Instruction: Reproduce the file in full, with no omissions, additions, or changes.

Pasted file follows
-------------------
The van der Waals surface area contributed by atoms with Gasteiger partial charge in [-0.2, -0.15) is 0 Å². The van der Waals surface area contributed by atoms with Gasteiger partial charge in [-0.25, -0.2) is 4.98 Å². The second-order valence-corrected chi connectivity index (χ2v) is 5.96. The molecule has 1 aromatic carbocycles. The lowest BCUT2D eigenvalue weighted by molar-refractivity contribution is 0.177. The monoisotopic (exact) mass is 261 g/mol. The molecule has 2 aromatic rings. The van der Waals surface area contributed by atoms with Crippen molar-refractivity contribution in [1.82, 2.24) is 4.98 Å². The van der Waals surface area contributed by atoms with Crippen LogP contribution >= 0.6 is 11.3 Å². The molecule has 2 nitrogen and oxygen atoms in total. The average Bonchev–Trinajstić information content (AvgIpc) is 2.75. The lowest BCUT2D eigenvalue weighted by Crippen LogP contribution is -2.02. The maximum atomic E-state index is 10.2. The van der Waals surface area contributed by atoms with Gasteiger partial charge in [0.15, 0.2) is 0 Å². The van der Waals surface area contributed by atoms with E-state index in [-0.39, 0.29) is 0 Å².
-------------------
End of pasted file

The van der Waals surface area contributed by atoms with Gasteiger partial charge in [-0.2, -0.15) is 0 Å². The van der Waals surface area contributed by atoms with Gasteiger partial charge in [-0.25, -0.2) is 4.98 Å². The second-order valence-corrected chi connectivity index (χ2v) is 5.96. The molecule has 1 aromatic carbocycles. The lowest BCUT2D eigenvalue weighted by molar-refractivity contribution is 0.177. The monoisotopic (exact) mass is 261 g/mol. The molecule has 2 aromatic rings. The van der Waals surface area contributed by atoms with Crippen molar-refractivity contribution in [1.82, 2.24) is 4.98 Å². The van der Waals surface area contributed by atoms with Crippen LogP contribution >= 0.6 is 11.3 Å². The molecule has 2 nitrogen and oxygen atoms in total. The average Bonchev–Trinajstić information content (AvgIpc) is 2.75. The lowest BCUT2D eigenvalue weighted by Crippen LogP contribution is -2.02. The maximum atomic E-state index is 10.2. The van der Waals surface area contributed by atoms with Gasteiger partial charge in [0.15, 0.2) is 0 Å². The van der Waals surface area contributed by atoms with E-state index in [-0.39, 0.29) is 0 Å².